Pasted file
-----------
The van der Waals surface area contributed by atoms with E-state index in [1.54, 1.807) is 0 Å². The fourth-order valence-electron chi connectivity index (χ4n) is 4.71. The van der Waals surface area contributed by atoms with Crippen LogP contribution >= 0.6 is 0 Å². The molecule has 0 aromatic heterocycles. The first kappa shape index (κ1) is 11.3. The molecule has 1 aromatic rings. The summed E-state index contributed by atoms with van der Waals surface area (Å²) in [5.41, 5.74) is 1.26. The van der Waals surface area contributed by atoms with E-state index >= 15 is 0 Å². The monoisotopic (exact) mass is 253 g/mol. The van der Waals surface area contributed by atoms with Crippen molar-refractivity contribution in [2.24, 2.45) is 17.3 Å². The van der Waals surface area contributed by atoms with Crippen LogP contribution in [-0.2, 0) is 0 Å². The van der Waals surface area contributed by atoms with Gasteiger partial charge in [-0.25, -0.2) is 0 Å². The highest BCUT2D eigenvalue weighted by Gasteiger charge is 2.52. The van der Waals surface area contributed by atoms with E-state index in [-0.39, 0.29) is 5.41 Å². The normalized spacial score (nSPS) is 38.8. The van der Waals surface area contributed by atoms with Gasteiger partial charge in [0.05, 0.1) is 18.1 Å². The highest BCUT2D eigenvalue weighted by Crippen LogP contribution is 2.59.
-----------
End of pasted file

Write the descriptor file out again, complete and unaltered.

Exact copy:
The van der Waals surface area contributed by atoms with E-state index in [1.54, 1.807) is 0 Å². The fourth-order valence-electron chi connectivity index (χ4n) is 4.71. The van der Waals surface area contributed by atoms with Crippen LogP contribution >= 0.6 is 0 Å². The molecule has 0 aromatic heterocycles. The first kappa shape index (κ1) is 11.3. The molecule has 1 aromatic rings. The summed E-state index contributed by atoms with van der Waals surface area (Å²) in [5.41, 5.74) is 1.26. The van der Waals surface area contributed by atoms with E-state index >= 15 is 0 Å². The monoisotopic (exact) mass is 253 g/mol. The van der Waals surface area contributed by atoms with Crippen molar-refractivity contribution in [2.24, 2.45) is 17.3 Å². The van der Waals surface area contributed by atoms with Crippen LogP contribution in [-0.2, 0) is 0 Å². The van der Waals surface area contributed by atoms with Gasteiger partial charge in [-0.25, -0.2) is 0 Å². The highest BCUT2D eigenvalue weighted by Gasteiger charge is 2.52. The van der Waals surface area contributed by atoms with E-state index in [-0.39, 0.29) is 5.41 Å². The normalized spacial score (nSPS) is 38.8. The van der Waals surface area contributed by atoms with Gasteiger partial charge in [0.05, 0.1) is 18.1 Å². The highest BCUT2D eigenvalue weighted by Crippen LogP contribution is 2.59.